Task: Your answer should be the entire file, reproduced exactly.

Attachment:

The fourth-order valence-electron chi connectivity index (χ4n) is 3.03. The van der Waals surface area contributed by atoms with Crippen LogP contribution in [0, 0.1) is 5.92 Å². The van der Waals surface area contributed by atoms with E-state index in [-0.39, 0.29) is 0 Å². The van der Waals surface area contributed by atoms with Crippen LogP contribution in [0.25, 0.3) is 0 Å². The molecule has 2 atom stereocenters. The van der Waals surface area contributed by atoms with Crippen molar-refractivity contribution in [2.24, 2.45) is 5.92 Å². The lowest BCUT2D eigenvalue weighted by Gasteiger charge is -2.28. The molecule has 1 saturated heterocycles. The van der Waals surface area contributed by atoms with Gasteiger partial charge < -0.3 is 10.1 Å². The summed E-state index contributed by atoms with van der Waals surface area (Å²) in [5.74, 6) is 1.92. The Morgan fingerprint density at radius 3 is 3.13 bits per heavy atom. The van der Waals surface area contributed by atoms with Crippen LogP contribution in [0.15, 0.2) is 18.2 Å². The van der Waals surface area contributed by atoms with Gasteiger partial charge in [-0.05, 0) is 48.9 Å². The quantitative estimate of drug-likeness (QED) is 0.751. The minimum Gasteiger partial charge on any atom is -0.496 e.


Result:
The fourth-order valence-electron chi connectivity index (χ4n) is 3.03. The van der Waals surface area contributed by atoms with Crippen LogP contribution in [0, 0.1) is 5.92 Å². The van der Waals surface area contributed by atoms with E-state index in [-0.39, 0.29) is 0 Å². The van der Waals surface area contributed by atoms with Crippen LogP contribution in [0.25, 0.3) is 0 Å². The molecule has 2 atom stereocenters. The van der Waals surface area contributed by atoms with Crippen molar-refractivity contribution in [2.24, 2.45) is 5.92 Å². The lowest BCUT2D eigenvalue weighted by Gasteiger charge is -2.28. The molecule has 1 saturated heterocycles. The van der Waals surface area contributed by atoms with Gasteiger partial charge < -0.3 is 10.1 Å². The summed E-state index contributed by atoms with van der Waals surface area (Å²) in [5.74, 6) is 1.92. The Morgan fingerprint density at radius 3 is 3.13 bits per heavy atom. The van der Waals surface area contributed by atoms with Crippen LogP contribution in [0.15, 0.2) is 18.2 Å². The van der Waals surface area contributed by atoms with Gasteiger partial charge in [-0.05, 0) is 48.9 Å². The quantitative estimate of drug-likeness (QED) is 0.751. The minimum Gasteiger partial charge on any atom is -0.496 e.